Full-text · Article · Jan 2013 · PLoS ONE
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    • "Mice with a loss-of-function mutation in the NMDA receptor NR 1 are able to generate normal respiratory rhythm (Funk et al., 1997) but show depressed breathing at birth (Poon et al., 2000). Mice lacking all vGLUT2-dependent glutamatergic transmission fail to produce a respiratory rhythm (Wallén-Mackenzie et al., 2006). Neurons in the pFRG/RTN express vglut2, and developmental defects in the pFRG/RTN observed in Phox2b mutant and Math1 null mice depress breathing (Dubreuil et al., 2008; Rose et al., 2009a). "
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    ABSTRACT: Neural networks called central pattern generators (CPGs) generate repetitive motor behaviors such as locomotion and breathing. Glutamatergic neurons are required for the generation and inhibitory neurons for the patterning of the motor activity associated with repetitive motor behaviors. In the mouse, glutamatergic V2a neurons coordinate the activity of left and right leg CPGs in the spinal cord enabling mice to generate an alternating gait. Here, we investigate the role of V2a neurons in the neural control of breathing, an essential repetitive motor behavior. We find that, following the ablation of V2a neurons, newborn mice breathe at a lower frequency. Recordings of respiratory activity in brainstem-spinal cord and respiratory slice preparations demonstrate that mice lacking V2a neurons are deficient in central respiratory rhythm generation. The absence of V2a neurons in the respiratory slice preparation can be compensated for by bath application of neurochemicals known to accelerate the breathing rhythm. In this slice preparation, V2a neurons exhibit a tonic firing pattern. The existence of direct connections between V2a neurons in the medial reticular formation and neurons of the pre-Bötzinger complex indicates that V2a neurons play a direct role in the function of the respiratory CPG in newborn mice. Thus, neurons of the embryonic V2a lineage appear to have been recruited to neural networks that control breathing and locomotion, two prominent CPG-driven, repetitive motor behaviors.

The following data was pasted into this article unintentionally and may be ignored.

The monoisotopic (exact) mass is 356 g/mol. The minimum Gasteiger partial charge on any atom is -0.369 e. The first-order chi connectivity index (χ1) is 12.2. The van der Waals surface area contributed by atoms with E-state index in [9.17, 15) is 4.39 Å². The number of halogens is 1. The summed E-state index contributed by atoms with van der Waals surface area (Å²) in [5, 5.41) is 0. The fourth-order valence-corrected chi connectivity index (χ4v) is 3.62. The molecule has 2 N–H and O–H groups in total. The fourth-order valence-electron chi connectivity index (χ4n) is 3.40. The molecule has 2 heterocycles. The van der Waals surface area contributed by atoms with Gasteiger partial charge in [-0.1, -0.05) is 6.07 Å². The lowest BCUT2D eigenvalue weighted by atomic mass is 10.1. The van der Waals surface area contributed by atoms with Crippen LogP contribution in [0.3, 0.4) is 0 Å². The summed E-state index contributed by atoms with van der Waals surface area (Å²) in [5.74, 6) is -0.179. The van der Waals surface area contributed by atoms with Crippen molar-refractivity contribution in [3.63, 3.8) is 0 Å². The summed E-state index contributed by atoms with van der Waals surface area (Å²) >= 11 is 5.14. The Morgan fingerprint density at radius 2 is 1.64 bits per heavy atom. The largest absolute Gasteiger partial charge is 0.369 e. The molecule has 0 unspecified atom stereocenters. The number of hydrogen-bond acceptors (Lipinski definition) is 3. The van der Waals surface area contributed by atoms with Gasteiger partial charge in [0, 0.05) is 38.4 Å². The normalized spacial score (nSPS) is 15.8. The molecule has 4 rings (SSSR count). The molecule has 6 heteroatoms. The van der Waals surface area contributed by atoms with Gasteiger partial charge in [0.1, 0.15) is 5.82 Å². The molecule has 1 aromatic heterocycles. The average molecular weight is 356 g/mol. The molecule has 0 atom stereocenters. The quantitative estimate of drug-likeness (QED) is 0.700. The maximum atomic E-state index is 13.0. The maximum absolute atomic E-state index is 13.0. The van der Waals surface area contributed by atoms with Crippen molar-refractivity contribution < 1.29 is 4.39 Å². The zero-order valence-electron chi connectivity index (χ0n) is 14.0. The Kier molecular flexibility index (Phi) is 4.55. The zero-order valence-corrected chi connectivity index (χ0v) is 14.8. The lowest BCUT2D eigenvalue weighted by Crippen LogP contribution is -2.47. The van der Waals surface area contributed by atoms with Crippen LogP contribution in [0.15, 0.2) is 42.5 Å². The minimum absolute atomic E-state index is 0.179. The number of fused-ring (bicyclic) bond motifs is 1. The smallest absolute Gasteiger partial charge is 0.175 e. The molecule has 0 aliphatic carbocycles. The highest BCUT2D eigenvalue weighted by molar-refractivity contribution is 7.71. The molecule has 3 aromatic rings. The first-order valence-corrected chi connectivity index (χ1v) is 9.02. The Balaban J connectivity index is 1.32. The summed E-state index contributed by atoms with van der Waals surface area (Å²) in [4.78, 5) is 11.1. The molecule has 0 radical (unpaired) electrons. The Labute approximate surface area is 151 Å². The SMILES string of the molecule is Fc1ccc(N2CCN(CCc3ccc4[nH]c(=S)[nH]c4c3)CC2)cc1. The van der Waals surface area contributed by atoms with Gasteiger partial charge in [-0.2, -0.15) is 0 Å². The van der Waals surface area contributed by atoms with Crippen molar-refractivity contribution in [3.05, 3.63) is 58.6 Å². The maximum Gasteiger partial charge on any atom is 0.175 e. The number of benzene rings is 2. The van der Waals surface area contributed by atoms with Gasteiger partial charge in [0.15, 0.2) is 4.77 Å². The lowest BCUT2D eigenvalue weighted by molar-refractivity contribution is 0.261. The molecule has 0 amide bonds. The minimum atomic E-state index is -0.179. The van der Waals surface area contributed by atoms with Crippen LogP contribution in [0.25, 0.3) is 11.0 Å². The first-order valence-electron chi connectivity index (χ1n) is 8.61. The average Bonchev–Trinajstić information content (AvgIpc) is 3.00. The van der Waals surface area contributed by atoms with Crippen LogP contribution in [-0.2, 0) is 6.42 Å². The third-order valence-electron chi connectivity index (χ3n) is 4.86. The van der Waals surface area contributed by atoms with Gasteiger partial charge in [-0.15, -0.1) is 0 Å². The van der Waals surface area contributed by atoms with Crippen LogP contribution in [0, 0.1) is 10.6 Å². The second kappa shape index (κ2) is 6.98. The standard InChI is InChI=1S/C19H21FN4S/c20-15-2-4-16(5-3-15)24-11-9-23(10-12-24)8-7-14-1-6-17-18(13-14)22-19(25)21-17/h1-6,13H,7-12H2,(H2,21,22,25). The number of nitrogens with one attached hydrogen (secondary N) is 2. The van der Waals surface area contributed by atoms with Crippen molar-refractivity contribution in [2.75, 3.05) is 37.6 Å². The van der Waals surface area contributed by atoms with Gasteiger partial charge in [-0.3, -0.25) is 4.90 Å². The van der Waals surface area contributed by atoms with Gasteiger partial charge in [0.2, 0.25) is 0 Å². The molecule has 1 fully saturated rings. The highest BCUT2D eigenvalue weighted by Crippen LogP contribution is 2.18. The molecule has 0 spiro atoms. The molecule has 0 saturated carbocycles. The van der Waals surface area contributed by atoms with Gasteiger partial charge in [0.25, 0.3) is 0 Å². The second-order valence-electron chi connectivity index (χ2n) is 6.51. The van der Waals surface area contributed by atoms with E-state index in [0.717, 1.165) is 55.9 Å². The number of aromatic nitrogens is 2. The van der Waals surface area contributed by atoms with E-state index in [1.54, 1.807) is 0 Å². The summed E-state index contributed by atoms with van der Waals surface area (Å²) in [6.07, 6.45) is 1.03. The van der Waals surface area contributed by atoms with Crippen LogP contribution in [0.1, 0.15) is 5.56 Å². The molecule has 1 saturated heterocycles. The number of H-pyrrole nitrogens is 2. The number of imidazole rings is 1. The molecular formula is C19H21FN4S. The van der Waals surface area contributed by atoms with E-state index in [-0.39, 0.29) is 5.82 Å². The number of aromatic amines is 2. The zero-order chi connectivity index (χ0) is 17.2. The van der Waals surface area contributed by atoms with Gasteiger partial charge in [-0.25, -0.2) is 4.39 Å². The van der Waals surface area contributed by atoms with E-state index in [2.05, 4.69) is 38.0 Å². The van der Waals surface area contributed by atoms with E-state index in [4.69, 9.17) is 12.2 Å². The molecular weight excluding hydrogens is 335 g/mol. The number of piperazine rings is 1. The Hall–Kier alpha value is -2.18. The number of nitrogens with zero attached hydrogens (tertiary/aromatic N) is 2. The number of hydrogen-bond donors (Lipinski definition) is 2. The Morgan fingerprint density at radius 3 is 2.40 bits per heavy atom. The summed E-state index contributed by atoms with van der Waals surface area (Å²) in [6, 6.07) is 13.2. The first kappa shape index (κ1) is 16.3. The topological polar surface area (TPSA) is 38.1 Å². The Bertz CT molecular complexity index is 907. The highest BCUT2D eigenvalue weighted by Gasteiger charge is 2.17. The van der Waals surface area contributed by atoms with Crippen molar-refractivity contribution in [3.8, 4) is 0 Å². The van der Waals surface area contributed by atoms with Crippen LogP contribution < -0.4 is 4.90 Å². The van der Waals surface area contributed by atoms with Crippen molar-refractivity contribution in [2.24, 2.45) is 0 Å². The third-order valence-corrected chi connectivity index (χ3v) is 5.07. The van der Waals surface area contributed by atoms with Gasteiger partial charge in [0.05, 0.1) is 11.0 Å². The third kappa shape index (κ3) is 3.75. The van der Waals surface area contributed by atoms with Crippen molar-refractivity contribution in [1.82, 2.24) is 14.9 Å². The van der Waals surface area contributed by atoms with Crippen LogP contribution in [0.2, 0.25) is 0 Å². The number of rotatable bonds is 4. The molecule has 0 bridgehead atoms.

Full-text · Article · Jun 2012 · The Journal of Neuroscience : The Official Journal of the Society for Neuroscience